Tuesday, December 26, 2017

Physician, Heal Thyself

Everyone in the healing professions understands this strange paradox – that they don’t heal their patients. No matter how clever, committed, or well-trained, doctors, nurses, and therapists cannot impose healing from the outside. At their best, they simply co-create the conditions within which our mind-body system can best restore itself to wholeness. We are largely self-regulating systems, in a million ways continually seeking to reset and restore the optimal conditions of our natural design. The only thing healers can do is remove the impediments to this innate process.
            When you cut your finger oozing blood flushes out foreign bodies. As it contacts the air blood begins to coagulate, forming a scab and sealing the wound. White blood cells rush to the area to fight infection. Around the wound blood vessels swell bringing an abundance of oxygen which accelerates healing. Red blood cells help form collagen, a tough connective substance your body uses to build new tissue. As the wound heals beneath the surface, the skin begins to close over the opening. Eventually, it’s as if the cut never happened – we are wholly restored.
And not one single aspect of this complex process is accomplished intentionally.
You do not have to will yourself to heal – it happens without your knowledge or consent. The body restores itself to wholeness. In this sense, we are all physicians.
This same principle is at work in our efforts to heal one another’s broken hearts. When we get the horrible phone call – one of our friends has suffered a sudden and shocking loss – we rush to their side. On the drive over we struggle to find the right words. But how can words buoy us over the depths of our grief? They cannot. Instead, we wander together through the labyrinth of despair and somehow keep breathing. By our presence alone, and through the space we hold together, healing begins to arise.
In Judaism this core principle is formalized in the ritual known as “sitting shiva.” For observant Jews, this shiva (seven) day mourning period ritualizes and facilitates the natural healing that slowly arises after the death of a loved one. For seven days the bereaved stay home and sit in low chairs as close to the ground as possible, signifying the wisdom of coming out of lofty abstraction and settling down into the stability of immediacy. A torn black ribbon is worn, symbolizing the impermanence of forms. All of the mirrors in the home are covered, to shift us away from self-centeredness and toward universal, sacred consciousness. You allow the quiet to envelope you. You let people come and take care of you. Simply being together in the stillness, in a period of focused presence and contemplation, you leave space – space through which the soul’s own healing power can rise up the way ground water seeps into a meadow. Soon, the flowers of our lives will once again bloom.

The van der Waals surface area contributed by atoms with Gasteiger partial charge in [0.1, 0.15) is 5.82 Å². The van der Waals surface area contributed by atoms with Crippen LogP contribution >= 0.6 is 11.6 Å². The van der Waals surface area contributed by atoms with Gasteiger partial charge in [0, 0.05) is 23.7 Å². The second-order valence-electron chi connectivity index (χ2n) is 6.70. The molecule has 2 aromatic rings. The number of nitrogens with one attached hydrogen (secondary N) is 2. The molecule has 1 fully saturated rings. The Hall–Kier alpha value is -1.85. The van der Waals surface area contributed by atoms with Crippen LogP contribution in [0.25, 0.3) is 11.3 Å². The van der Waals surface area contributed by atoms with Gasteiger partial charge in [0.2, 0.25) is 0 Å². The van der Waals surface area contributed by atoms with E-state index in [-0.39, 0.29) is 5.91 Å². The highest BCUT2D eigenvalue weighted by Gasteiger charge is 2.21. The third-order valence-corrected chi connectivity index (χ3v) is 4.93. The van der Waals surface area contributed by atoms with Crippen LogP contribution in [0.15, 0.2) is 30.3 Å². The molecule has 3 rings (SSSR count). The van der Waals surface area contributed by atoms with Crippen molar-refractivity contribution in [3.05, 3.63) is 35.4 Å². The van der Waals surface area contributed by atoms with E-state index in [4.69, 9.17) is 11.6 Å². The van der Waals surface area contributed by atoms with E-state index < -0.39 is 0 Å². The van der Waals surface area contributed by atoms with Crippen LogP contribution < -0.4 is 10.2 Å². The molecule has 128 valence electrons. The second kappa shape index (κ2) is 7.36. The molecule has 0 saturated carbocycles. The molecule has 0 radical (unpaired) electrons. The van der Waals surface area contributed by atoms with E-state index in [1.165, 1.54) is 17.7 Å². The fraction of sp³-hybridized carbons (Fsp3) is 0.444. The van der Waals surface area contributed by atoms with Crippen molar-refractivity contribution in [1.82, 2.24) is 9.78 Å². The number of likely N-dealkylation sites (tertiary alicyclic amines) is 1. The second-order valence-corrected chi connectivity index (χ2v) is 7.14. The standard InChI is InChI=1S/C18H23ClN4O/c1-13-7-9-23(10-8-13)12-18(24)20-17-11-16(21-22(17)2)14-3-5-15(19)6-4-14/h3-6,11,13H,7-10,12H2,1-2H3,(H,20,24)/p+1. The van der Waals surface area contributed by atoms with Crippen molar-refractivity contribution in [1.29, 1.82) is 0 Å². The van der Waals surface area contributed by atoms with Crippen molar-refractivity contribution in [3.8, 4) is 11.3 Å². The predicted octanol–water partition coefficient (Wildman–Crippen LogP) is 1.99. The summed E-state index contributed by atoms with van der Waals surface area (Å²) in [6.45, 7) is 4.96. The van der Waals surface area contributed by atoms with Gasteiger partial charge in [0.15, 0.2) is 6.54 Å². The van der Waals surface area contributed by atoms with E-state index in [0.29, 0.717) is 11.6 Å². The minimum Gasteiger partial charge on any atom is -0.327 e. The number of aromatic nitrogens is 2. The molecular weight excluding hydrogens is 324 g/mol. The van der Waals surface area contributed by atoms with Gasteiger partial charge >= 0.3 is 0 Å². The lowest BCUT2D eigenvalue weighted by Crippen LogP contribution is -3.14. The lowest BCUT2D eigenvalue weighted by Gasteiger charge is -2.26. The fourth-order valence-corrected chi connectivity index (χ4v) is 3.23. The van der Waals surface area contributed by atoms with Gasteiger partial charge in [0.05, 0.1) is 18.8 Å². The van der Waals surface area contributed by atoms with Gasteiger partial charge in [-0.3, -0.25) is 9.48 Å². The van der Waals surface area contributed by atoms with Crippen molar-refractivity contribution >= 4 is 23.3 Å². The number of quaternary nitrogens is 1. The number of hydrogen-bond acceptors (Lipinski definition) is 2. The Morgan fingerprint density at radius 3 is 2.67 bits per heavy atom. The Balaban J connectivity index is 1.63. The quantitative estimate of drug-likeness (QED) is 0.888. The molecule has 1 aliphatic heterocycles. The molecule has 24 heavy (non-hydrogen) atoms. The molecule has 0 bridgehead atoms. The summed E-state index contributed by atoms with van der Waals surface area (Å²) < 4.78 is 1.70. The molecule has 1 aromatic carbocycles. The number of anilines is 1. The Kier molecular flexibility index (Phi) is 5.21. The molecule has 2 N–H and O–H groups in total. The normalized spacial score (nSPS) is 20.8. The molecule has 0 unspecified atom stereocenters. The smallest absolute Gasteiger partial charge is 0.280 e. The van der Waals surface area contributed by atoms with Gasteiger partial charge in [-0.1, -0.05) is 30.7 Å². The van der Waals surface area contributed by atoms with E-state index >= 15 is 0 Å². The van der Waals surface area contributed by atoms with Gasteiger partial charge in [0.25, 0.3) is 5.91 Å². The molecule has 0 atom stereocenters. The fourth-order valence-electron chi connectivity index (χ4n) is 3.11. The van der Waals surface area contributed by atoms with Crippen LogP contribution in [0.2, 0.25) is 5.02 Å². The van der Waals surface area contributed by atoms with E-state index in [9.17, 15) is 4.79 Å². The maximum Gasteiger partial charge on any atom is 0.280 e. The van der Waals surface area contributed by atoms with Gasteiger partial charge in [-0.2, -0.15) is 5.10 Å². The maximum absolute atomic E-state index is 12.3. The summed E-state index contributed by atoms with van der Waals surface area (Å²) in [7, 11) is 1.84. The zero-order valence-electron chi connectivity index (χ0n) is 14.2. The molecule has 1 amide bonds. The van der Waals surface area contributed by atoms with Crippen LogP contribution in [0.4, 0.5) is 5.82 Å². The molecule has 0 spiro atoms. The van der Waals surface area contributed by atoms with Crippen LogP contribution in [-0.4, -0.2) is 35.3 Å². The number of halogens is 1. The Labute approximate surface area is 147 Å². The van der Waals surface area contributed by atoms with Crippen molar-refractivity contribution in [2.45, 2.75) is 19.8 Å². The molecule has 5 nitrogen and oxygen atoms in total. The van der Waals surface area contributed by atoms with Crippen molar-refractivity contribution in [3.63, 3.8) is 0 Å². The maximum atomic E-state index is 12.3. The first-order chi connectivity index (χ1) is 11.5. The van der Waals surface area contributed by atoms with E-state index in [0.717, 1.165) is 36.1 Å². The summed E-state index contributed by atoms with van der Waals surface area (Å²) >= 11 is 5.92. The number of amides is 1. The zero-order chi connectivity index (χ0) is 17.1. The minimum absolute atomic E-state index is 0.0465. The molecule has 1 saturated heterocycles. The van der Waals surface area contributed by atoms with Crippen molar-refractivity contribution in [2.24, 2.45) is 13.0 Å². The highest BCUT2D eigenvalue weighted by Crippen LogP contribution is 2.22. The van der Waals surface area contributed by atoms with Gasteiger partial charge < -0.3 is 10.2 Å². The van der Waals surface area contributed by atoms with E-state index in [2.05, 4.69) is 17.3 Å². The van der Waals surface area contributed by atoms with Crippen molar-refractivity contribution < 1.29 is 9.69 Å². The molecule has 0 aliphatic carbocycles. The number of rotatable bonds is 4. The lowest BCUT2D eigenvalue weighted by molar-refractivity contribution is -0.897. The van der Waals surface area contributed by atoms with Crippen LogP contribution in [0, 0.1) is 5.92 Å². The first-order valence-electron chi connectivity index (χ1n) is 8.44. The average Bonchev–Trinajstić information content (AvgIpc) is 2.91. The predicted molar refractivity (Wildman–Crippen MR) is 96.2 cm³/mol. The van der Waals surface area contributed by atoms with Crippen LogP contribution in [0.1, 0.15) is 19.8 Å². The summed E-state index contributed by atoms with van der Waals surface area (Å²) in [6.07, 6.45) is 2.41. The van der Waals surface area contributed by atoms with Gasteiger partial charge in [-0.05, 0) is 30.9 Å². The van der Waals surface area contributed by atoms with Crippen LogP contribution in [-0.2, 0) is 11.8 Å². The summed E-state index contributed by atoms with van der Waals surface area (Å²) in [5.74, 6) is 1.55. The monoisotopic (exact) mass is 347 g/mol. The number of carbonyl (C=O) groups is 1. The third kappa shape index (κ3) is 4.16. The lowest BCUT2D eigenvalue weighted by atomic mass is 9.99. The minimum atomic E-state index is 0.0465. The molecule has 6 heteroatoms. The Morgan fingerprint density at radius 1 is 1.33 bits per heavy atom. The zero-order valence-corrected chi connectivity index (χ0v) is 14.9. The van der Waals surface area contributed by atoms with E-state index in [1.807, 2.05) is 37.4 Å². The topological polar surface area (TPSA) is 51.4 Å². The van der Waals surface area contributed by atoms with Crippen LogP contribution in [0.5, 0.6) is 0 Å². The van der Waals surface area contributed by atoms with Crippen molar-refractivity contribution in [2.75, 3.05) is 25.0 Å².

A century ago missionaries in Africa were on a three-day trek with a group of local tribesmen. On the second day the tribesmen stopped in the early afternoon and began setting up camp.
“Why are we stopping?” asked the missionaries. “It’s still early and everyone appears well.”
“Yes,” replied the tribesman, “but we covered so much ground yesterday, we must rest to allow our souls to catch up with our bodies.”
In our increasingly fast-paced and fragmented lives, it’s more important than ever to create rituals in our lives that, in the words of the tribesmen, allow our souls to catch up with our bodies. Practicing conscious stillness whether in formal meditation or in more spontaneous acts allows our natural restorative processes to convey their many blessings. Maybe healing, health, wealth, and wellness are not achieved as much as they are allowed.
It is not our cleverness or ambition that draws infinite richness into our lives – it is our willingness to leave gaps in our busyness through which it may enter. In this way, we heal ourselves.

 [This piece originally appeared in my A to Zen column in the January/February 2018 issue of Unity Magazine, and is reproduced here with permission.] 

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